I dug up our potato crop this morning. The stems had died down several weeks ago so I knew they were ready. I hate to say it but I was very disappointed with the less than expected productivity of these expensive seeds potatoes I bought from Wood Prairie Farm in Bridgewater, Maine.
I purchased what they call the “Experimenters Special” for $19.99. This is a kind of sampler box with four different potato varieties, four of each variety a way to experiment and to test to see which variety works best in your zone and your soil type.
I was so excited about finding organic seed potatoes as I have not found them easy to locate. I had no luck at all locally or regionally. Then when I discovered this sampler box, I though what fun that could be. I remember thinking that $19.95 for 12 tubers was a bit high but I reminded myself that these were certified organic and I would have to pay more for that certification. And, I was supporting a small, family owned business so I decided to order them.
But when the charge card bill came for the $52.00 total, I was in shock. The tax, shipping and handling on this one small box of 12 seed potatoes was over $32.00. The was one of those very rare times that I did not ask for shipping costs ahead of time and I certainly should have – my mistake and a hard lesson learned.
I carefully planted the tubers in different areas of my garden and marked each variety with a paint stick with the variety name written on it as well as the date of planting. Because I was testing these potatoes I wanted to be sure I could at dig up time tell exactly what was what. They were planted in my Zone 5b garden, in shallow raised beds with our sandy soil that has been amended over the years with compost and bark chips. After they sprouted I put bark chips over the top to keep the moisture in. These potatoes were in the full sun and were well watered throughout the season.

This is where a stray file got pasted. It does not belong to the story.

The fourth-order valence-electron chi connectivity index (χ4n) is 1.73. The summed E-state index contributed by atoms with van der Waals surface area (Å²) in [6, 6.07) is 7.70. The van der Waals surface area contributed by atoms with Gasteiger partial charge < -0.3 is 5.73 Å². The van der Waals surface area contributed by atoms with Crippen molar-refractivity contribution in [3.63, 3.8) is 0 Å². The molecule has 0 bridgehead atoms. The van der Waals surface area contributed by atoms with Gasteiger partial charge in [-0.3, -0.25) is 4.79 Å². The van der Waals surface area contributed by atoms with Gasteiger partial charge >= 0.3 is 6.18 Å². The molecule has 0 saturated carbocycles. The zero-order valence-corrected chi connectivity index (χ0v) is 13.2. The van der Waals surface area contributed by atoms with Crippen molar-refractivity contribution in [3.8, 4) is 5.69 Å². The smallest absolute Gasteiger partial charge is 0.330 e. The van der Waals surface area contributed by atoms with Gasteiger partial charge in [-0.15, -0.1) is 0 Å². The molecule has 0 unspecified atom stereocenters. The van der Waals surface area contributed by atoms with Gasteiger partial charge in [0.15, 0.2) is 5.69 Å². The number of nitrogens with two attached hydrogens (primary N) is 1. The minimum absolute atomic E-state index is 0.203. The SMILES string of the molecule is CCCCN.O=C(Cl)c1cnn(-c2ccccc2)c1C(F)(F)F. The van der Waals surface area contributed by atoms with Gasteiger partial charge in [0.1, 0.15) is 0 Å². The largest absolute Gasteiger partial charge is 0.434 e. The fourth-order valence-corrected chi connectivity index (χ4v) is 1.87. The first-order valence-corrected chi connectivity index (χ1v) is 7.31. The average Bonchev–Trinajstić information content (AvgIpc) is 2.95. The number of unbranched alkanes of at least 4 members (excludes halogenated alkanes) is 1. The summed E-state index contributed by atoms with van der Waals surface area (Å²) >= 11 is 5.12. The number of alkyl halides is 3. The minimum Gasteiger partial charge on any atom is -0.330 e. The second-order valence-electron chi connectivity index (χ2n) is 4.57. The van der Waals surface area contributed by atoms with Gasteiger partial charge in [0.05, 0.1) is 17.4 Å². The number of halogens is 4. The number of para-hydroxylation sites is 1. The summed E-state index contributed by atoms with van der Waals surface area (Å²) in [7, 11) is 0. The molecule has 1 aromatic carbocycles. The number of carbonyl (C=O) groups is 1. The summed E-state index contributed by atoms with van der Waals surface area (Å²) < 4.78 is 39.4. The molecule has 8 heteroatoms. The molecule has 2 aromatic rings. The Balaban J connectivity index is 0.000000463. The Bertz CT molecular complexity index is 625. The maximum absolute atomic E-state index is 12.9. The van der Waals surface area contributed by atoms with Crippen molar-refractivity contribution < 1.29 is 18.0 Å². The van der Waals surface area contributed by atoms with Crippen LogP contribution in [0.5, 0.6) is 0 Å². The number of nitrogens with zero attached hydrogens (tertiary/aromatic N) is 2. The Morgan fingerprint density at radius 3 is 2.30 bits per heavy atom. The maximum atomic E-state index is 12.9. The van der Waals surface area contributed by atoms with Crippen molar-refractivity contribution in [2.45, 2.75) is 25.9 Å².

Today when I dug them up I was quite disappointed. The least amount of potatoes in an area from three tubers was two potatoes and the most potatoes in another area were seven small ones. I had planted 12 tubers and I dig up a total of 23 small potatoes. Good grief! That was certainly not what I expected or had hoped for.
Can you imagine my distress? Ultimately I paid $52.00 and some change for 23 small organic potatoes… I guess I will be buying organic potatoes from here on out at the grocery store.
For the record these tubers were planted on 4-10-15 and dug up on 9-25-15.
Small House Homesteader, Donna